A huge percentage of vendor relationship initiatives with organizations hit rock bottom simply because of the weak foundation of collaboration between the two parties. Not all vendors are the same. Hence, there can’t be a “one size fits all” approach to seamless vendor management. A strategic process involves continuous monitoring and improvement of this relationship to pave the way for smooth supply chain management in the long run.
Vendors and suppliers are often used as interchangeable terminologies in the business domain. Still, the fact is both are two different entities maintaining a defined position in the supply chain network. In contrast, a vendor buys products from manufacturers and distributors to sell them directly to consumers. Hence vendors tend to maintain a good B2B and B2C relationship in the supply chain.
On the other hand, suppliers are individuals or companies that provide foundational materials to manufacturers for building their products. It can be any raw materials, tools, services, etc. They are the first link in the supply chain and mostly have a strong B2B relationship with the organizations; they procure goods by providing them with enhanced quality products and services, thereby giving them a competitive advantage.
In this article, we will focus on the strategic vendor management process (SVM), for this first we need to get a grasp of the steps involved in this entire process:
- Sourcing your vendors: Sorting through the list of best players in the domain can be quite a task. A better way is to curate a list of vendors you feel are appropriate for the job. Request for a proposal document where they have their scorecards well explained in terms of their expertise, the prices they would offer, and their list of to-do’s. Narrow down on the one you find best fits your organization’s goal and objectives.
- Build a comprehensive contract: It is worth it to spend maximum time curating a contract agreement that includes all the guidelines related to the required task. Most importantly, mention of best practices in terms of cybersecurity and other data breach policies must be included to avoid future disputes, reduce potential risks and ensure a trusted partnership.
- Onboarding process: A seamless onboarding requires prior submission of all relevant documents and details in their authentic state, and organizations should also ensure to fetch details accurately for timely payment. If vendors need training on following the cybersecurity norms prevalent in the company related to payment automation and other activities, companies must provide it.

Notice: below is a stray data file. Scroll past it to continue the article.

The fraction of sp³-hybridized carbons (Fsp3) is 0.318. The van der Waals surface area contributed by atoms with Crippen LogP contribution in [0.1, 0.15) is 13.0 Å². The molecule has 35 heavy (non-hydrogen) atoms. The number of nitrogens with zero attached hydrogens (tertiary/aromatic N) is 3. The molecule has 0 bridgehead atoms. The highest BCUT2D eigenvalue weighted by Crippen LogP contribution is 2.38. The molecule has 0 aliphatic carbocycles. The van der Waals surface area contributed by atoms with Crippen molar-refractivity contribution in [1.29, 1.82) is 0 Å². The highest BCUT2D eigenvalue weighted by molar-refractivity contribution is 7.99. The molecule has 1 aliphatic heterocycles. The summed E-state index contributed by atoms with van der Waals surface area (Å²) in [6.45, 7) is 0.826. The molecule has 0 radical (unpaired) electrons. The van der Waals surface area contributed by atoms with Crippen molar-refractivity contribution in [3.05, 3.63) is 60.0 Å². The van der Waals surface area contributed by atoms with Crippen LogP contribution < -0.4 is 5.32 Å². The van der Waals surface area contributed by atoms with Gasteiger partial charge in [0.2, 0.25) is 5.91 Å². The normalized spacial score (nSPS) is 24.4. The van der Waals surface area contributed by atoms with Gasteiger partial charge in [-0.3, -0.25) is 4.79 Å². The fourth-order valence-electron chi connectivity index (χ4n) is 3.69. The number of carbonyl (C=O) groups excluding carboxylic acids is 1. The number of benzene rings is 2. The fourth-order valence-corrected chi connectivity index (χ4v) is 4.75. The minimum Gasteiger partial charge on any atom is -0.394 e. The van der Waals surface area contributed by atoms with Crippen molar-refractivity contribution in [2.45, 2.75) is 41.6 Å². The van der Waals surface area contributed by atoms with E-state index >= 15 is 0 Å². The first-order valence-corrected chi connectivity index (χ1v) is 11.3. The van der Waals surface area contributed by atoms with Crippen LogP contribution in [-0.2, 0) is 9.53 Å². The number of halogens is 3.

- Performance analysis: Once the vendor is onboarded, keep a keen eye on the initial outcome generated with this new partnership. Evaluating the performance on parameters like customer satisfaction, desired output, timeliness, etc., is crucial to gauge the overall performance. Working towards a predetermined goal, like an agreed metric of KPIs, can be essential for deciding whether organizations should consider renewing the short-term contract or proceeding beyond the trial period.
- Risk mitigation: Always be risk-proof before venturing out into any partnership deal with any vendor you encounter in the future because there has to be a robust risk assessment mechanism in case of any data breach, policy violation, or suspected malware. There should be a regular monitoring activity of performing cybersecurity risk assessment on vendors and their networks to eliminate the possibility of risk events, and it is a necessity not just for the manufacturers but the vendors as well.
Three-pointers to build rock-solid relationships with vendors if you believe in the long-term sustainability of enhanced partnerships:
- Communication is the key: Not being vocal about your expectations and requisitions can be the stepping stone for your business failure. There has to be a two-way communication channel between vendors and manufacturers to ensure clarity and clarity with the pertaining matters.
- Build relationships, not just partnerships: It is of immense importance that you foster a relationship with the vendors so that they feel valued and appreciated because only then do they think of your business as their project. Instead of just disclosing the pre-defined KPIs, let them participate in the strategic vendor management decisions to offer their expertise in related matters. They will also go the extra mile to keep up the trust and provide preferential treatment occasionally.
- Let there be a dual growth: Adapting strong-arm tactics. At the same time, negotiating prices may squeeze down your supplier’s willingness to cut the cost, but eventually, it will be visible in the compromised quality of their services. To offer the prices that work for the growth and profitability of both partners is the key to creating a win-win opportunity on both sides.
Nowadays, leading tools for undertaking vendor management processes are cloud-based procurement software that converts the entire hassle into a smooth and seamless glide. Not only do they perform the management task, but they also provide advanced insights into expense management and basic operational reporting.